This image of Third Street at Oak bears crop marks indicating The Hood River Glacier publication. You can see much the same spot in this earlier post. It looks like paving the street hasn't improved the traffic situation. Maybe we'll be able to find the 1916 article that goes with this image.
Category: [Downtown Hood River]
This is hilarious. Ryan's Juice, down at the waterfront, has gotten in trouble for having its apple semi-trucks block Anchor Way as they wait their turns, exactly like this picture... a literal century earlier.
Kyle on 1st October 2020 @ 10:23am
Hope they had good brakes on this street. A runaway apple wagon with horses hooves on a paved street?
nels on 1st October 2020 @ 10:48am
Checked the online HR Glacier issues from Sep through Dec 1916, but did not find this picture. However, there are reports of a huge bumper crop that year, estimated at 1.2 million boxes. The apples all ripened at once, there was a picker shortage, they shut down the shops in town and the high school so everyone could help pick apples. After that, there was an early freeze, lack of storage facilities to handle the bumper crop, plus a rail car shortage to get the crop shipped out of HR to market. Quite the challenging year for the HR apple growers.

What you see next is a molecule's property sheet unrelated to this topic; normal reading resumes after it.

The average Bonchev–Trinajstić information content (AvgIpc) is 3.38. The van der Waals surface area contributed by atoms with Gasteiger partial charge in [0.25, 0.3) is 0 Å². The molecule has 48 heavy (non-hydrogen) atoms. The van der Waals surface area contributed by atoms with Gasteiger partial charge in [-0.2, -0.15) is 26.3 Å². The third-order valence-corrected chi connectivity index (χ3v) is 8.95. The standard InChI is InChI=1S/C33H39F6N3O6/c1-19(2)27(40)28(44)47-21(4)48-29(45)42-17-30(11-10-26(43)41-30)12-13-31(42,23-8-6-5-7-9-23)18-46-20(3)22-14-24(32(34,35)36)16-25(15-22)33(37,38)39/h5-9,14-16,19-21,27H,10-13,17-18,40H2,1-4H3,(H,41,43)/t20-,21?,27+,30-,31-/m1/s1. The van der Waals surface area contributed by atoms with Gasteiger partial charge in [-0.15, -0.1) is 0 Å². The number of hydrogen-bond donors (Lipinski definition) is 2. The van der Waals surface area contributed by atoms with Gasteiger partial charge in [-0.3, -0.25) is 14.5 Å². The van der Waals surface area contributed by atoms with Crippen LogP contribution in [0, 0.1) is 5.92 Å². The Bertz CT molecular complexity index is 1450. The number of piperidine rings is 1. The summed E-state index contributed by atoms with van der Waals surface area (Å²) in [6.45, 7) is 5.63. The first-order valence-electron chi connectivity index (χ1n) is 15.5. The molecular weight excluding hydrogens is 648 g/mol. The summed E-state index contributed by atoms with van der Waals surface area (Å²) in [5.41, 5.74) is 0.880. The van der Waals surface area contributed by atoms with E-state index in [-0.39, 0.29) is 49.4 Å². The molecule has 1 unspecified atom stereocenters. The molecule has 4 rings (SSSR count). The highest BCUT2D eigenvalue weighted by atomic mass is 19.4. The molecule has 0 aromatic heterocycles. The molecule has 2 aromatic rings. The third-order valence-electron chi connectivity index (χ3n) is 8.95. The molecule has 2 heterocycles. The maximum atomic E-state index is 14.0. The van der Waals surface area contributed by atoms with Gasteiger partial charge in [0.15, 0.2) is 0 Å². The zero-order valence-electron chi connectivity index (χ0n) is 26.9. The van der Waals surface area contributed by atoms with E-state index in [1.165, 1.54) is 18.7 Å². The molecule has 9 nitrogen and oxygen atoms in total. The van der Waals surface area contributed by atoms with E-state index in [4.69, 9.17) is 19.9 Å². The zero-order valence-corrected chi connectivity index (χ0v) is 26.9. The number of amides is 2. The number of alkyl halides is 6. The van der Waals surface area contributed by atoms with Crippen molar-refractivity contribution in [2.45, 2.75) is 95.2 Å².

On a completely unrelated and off-topic note, in the Nov. 9, 1916 issue of the Glacier, on page 4, there appears an ad for a Audrey Munson, world famous art model, appearing at the Electric Theater in the world's most artistic and wonderful film play titled "Purity". Adults 25c, children 15c. The picture of a nude Miss Munson in this ad is quite provocative, I don't think you could get away with publishing that in a family newspaper today.
kmb on 1st October 2020 @ 11:08am
In 1916 photographic images were very rare in the Glacier. I'm wondering if they published it later years as a look back in history. In the later '20s and early '30s they used more photos. They went out of business in 1933.
ArthurB on 1st October 2020 @ 8:14pm
I was wondering when photos became more common in the Glacier. I assume it must have been a cost issue. One of the earliest local HR photos I have found in the Glacier appears in the Oct. 17, 1902 issue, on page 3, where there is a story of the HR Fruit Fair and the prizes won by the exhibitors. In the lower left corner of the page, there are pictures of the babies that won prizes at the fair. I found it amusing that you could enter your fruits, vegetables, and your babies into the fair competition. Can you imagine telling your son or daughter in a few years when they are older that you won first place for apples that year, but as a baby, you only placed third.
kmb on 2nd October 2020 @ 9:01am